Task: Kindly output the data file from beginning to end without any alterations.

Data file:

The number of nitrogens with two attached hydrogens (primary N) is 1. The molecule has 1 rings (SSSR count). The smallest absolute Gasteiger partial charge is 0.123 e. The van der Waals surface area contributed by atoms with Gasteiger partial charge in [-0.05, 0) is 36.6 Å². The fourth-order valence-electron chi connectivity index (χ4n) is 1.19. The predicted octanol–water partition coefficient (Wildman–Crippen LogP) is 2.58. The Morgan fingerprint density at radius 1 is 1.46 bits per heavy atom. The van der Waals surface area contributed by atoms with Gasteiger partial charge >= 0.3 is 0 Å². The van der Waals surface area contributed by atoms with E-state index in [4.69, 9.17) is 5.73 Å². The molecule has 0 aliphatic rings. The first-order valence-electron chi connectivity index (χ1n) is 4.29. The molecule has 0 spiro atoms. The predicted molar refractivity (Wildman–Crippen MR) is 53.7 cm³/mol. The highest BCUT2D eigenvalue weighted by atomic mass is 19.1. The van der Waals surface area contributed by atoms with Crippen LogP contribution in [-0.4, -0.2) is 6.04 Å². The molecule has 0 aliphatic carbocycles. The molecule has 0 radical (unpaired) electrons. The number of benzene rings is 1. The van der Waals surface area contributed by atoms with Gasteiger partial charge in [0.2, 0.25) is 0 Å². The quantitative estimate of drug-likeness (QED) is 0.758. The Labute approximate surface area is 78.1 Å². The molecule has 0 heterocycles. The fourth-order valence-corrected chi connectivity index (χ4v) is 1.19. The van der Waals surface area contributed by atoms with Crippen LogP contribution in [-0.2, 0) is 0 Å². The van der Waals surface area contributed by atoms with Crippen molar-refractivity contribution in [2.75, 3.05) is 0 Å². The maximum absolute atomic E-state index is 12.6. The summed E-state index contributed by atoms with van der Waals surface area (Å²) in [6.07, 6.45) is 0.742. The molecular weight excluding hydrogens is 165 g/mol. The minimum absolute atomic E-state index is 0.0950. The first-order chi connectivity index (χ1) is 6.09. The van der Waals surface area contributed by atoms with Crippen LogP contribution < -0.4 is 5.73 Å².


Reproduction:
The number of nitrogens with two attached hydrogens (primary N) is 1. The molecule has 1 rings (SSSR count). The smallest absolute Gasteiger partial charge is 0.123 e. The van der Waals surface area contributed by atoms with Gasteiger partial charge in [-0.05, 0) is 36.6 Å². The fourth-order valence-electron chi connectivity index (χ4n) is 1.19. The predicted octanol–water partition coefficient (Wildman–Crippen LogP) is 2.58. The Morgan fingerprint density at radius 1 is 1.46 bits per heavy atom. The van der Waals surface area contributed by atoms with Gasteiger partial charge >= 0.3 is 0 Å². The van der Waals surface area contributed by atoms with E-state index in [4.69, 9.17) is 5.73 Å². The molecule has 0 aliphatic rings. The first-order valence-electron chi connectivity index (χ1n) is 4.29. The molecule has 0 spiro atoms. The predicted molar refractivity (Wildman–Crippen MR) is 53.7 cm³/mol. The highest BCUT2D eigenvalue weighted by atomic mass is 19.1. The van der Waals surface area contributed by atoms with Crippen LogP contribution in [-0.4, -0.2) is 6.04 Å². The molecule has 0 aliphatic carbocycles. The molecule has 0 radical (unpaired) electrons. The number of benzene rings is 1. The van der Waals surface area contributed by atoms with Gasteiger partial charge in [0.2, 0.25) is 0 Å². The quantitative estimate of drug-likeness (QED) is 0.758. The Labute approximate surface area is 78.1 Å². The molecule has 0 heterocycles. The fourth-order valence-corrected chi connectivity index (χ4v) is 1.19. The van der Waals surface area contributed by atoms with Crippen LogP contribution in [-0.2, 0) is 0 Å². The van der Waals surface area contributed by atoms with Crippen molar-refractivity contribution in [2.75, 3.05) is 0 Å². The maximum absolute atomic E-state index is 12.6. The summed E-state index contributed by atoms with van der Waals surface area (Å²) in [6.07, 6.45) is 0.742. The molecular weight excluding hydrogens is 165 g/mol. The minimum absolute atomic E-state index is 0.0950. The first-order chi connectivity index (χ1) is 6.09. The van der Waals surface area contributed by atoms with Crippen LogP contribution < -0.4 is 5.73 Å².